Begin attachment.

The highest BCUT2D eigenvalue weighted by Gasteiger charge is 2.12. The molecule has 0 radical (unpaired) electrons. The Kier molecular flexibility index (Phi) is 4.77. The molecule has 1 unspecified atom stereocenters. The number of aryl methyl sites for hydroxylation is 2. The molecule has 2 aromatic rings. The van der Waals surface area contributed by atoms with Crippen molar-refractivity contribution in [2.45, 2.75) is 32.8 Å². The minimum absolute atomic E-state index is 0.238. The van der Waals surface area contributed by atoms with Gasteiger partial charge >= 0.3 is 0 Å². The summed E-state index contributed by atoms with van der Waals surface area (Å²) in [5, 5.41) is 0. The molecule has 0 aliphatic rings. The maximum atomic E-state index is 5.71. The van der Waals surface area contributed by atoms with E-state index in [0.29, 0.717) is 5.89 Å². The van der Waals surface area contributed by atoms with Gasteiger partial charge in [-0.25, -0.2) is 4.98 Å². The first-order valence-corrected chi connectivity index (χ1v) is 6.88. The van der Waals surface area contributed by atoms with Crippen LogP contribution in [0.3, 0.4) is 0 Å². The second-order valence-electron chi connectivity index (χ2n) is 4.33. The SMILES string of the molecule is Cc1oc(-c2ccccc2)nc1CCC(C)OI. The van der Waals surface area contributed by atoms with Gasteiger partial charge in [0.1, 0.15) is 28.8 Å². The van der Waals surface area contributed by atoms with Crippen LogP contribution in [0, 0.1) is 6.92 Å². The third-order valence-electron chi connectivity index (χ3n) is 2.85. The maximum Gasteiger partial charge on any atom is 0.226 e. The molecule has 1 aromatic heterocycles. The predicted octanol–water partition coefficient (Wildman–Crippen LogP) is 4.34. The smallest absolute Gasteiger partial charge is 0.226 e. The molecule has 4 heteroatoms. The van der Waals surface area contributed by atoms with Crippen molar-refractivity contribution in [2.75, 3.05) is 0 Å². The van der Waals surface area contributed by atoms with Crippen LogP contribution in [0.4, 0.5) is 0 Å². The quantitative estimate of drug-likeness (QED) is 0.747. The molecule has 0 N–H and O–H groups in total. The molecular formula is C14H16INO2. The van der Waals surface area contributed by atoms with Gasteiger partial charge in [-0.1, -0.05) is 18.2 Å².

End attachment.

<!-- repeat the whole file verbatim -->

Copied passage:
The highest BCUT2D eigenvalue weighted by Gasteiger charge is 2.12. The molecule has 0 radical (unpaired) electrons. The Kier molecular flexibility index (Phi) is 4.77. The molecule has 1 unspecified atom stereocenters. The number of aryl methyl sites for hydroxylation is 2. The molecule has 2 aromatic rings. The van der Waals surface area contributed by atoms with Crippen molar-refractivity contribution in [2.45, 2.75) is 32.8 Å². The minimum absolute atomic E-state index is 0.238. The van der Waals surface area contributed by atoms with Gasteiger partial charge >= 0.3 is 0 Å². The summed E-state index contributed by atoms with van der Waals surface area (Å²) in [5, 5.41) is 0. The molecule has 0 aliphatic rings. The maximum atomic E-state index is 5.71. The van der Waals surface area contributed by atoms with E-state index in [0.29, 0.717) is 5.89 Å². The van der Waals surface area contributed by atoms with Gasteiger partial charge in [-0.25, -0.2) is 4.98 Å². The first-order valence-corrected chi connectivity index (χ1v) is 6.88. The van der Waals surface area contributed by atoms with Crippen LogP contribution in [0.3, 0.4) is 0 Å². The second-order valence-electron chi connectivity index (χ2n) is 4.33. The SMILES string of the molecule is Cc1oc(-c2ccccc2)nc1CCC(C)OI. The van der Waals surface area contributed by atoms with Gasteiger partial charge in [0.1, 0.15) is 28.8 Å². The van der Waals surface area contributed by atoms with Crippen LogP contribution in [0, 0.1) is 6.92 Å². The third-order valence-electron chi connectivity index (χ3n) is 2.85. The maximum Gasteiger partial charge on any atom is 0.226 e. The molecule has 1 aromatic heterocycles. The predicted octanol–water partition coefficient (Wildman–Crippen LogP) is 4.34. The smallest absolute Gasteiger partial charge is 0.226 e. The molecule has 4 heteroatoms. The van der Waals surface area contributed by atoms with Crippen molar-refractivity contribution in [2.75, 3.05) is 0 Å². The van der Waals surface area contributed by atoms with Crippen LogP contribution in [0.4, 0.5) is 0 Å². The quantitative estimate of drug-likeness (QED) is 0.747. The molecule has 0 N–H and O–H groups in total. The molecular formula is C14H16INO2. The van der Waals surface area contributed by atoms with Gasteiger partial charge in [-0.1, -0.05) is 18.2 Å².